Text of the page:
Muscle spasms in your back can be so painful that they may have you headed for the emergency room. If you experience a back muscle spasm, make sure to stop and listen to your body. Either your back is telling you not to do that activity ever again, or it's warning you that there's a more serious underlying issue in your spine.
The first step to getting to the bottom of what your back is telling you and to feeling better is to determine the cause of your back muscle spasm.
Watch Video: What Is Your Back Muscle Spasm Telling You?
In general, most lower back muscles spasms occur because of the following reasons:
See Should I See a Doctor for Back Pain?
When your back goes into spasm, the first step is to get some immediate relief from the intense pain. The initial goal of treating the muscle spasm is to get the muscle to relax, thus relieving the pain. Some effective treatments include:
Cold therapy Applying ice wrapped in a protective sheath or towel, or a cold pack, to the painful part of your back is another way to help relieve an acute flare up of pain. As a general guideline, cold therapy will help reduce local inflammation, which in turn contributes to relieving pain. You can use a commercial ice pack or make one yourself. For example, you can put some ice or frozen vegetables into a baggie, add some water to smooth out the lumps, double bag to prevent leaking, cover it in a towel to protect your skin from ice burn, and apply it to the painful area of your back. What Is Your Back Muscle Spasm Telling You? First Aid for Intense Pain from a Pulled Lower Back Muscle NSAIDs A nonsteroidal anti-inflammatory medication (NSAID) can help reduce inflammation and pain. Examples of over-the-counter NSAIDs include ibuprofen (e.g. Advil, Motrin), naproxen (e.g. Aleve), and aspirin. Some people find that acetaminophen (e.g. Tylenol), which addresses pain but not the inflammation, is effective. Reduce stress on your back For a severe muscle spasm, you may find movement is too painful and you need to rest. When you rest, you can reduce stress on your lower back by laying on your back in bed with your upper body supported at a slight incline and a pillow propped under your knees, or sitting at an incline in a reclining chair with your legs supported and knees slightly bent. See Mattresses and Sleep Positions for Each Back Pain Diagnosis Walk as much as possible To whatever extent possible, try to get up and move as much as possible. For example, this could mean a day of mainly rest, followed by a day that includes several short walks around the house, followed by a day with a short walk every hour or half hour, or longer walks as tolerated. Prolonged inactivity will stiffen your muscles and will likely lead to more pain. In general, walking is gentle on your back and promotes blood flow, which in turn helps speeds the healing process. See Exercise Walking for Better Back Health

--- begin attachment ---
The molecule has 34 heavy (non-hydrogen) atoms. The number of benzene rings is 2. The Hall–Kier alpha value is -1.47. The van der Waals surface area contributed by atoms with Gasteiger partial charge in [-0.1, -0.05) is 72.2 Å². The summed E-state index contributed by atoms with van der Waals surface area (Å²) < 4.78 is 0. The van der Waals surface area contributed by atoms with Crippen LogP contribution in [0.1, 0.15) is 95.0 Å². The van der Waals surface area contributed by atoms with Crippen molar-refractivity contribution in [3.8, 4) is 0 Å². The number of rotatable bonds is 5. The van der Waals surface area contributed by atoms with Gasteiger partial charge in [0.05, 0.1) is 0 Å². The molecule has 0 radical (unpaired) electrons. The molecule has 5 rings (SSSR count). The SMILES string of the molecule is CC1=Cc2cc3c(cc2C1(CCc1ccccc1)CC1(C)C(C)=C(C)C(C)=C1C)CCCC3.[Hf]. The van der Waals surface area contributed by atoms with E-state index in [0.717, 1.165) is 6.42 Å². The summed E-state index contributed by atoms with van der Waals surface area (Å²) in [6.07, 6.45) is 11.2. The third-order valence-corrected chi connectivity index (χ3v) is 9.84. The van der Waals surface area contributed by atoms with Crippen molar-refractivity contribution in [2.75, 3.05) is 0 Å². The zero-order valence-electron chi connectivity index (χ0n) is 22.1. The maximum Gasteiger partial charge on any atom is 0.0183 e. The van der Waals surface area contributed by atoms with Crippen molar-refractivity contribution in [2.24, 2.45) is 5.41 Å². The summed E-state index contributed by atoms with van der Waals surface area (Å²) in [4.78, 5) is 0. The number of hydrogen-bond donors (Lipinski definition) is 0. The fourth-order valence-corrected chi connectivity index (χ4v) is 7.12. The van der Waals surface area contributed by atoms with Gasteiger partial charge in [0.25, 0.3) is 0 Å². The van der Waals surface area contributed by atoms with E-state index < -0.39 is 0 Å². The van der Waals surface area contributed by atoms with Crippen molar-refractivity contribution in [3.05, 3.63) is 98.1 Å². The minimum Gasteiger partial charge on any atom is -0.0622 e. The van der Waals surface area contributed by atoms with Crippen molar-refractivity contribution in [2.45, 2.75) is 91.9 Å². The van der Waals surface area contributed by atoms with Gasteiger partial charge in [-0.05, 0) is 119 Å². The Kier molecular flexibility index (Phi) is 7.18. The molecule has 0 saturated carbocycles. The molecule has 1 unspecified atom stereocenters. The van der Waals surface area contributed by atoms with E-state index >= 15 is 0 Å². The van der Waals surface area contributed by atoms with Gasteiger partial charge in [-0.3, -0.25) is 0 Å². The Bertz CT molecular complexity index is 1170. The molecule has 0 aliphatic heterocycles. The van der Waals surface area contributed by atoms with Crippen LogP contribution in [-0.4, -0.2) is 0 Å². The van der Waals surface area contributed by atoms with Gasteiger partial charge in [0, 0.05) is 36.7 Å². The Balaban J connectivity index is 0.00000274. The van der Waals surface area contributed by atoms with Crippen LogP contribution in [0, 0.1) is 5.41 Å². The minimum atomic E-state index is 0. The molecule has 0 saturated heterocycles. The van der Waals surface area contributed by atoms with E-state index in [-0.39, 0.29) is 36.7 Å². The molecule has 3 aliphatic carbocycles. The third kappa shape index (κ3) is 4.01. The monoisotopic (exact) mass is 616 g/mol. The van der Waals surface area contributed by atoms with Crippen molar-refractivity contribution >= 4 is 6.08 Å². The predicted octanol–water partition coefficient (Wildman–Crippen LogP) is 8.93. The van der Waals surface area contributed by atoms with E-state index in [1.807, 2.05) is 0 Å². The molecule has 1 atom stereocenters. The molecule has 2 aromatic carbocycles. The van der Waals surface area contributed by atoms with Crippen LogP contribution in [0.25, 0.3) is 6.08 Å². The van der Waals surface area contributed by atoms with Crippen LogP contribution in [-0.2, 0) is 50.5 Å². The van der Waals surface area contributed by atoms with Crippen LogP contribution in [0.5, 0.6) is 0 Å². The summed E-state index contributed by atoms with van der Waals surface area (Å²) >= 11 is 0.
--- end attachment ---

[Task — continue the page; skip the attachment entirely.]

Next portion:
Heating pads and heat therapy Applying a heating pad to the affected area can bring soothing pain relief. Some people find heat is best, some prefer ice, and some find it most helpful to alternate the two therapies. You try a see what works best for you, and talk to your physical therapist or doctor for suggestions about what might work best in your specific situation. See Benefits of Heat Therapy for Lower Back Pain
If your spasm has occurred as a result of an overuse injury or muscle strain, these measures will get you through the relatively small amount of time it will take for the muscle to heal and go back to normal.
On the other hand, if your spasm is occurring in response to an underlying spine or disc dysfunction, these treatments will help treat the pain, but the underlying cause of the problem will still need to be addressed.
Whatever the cause of your back muscle spasm, after the acute pain has resolved you will want to consider physical therapy, as usually a controlled, progressive exercise program that is tailored to fit your needs will give you the best chance of avoiding a future flareup of pain.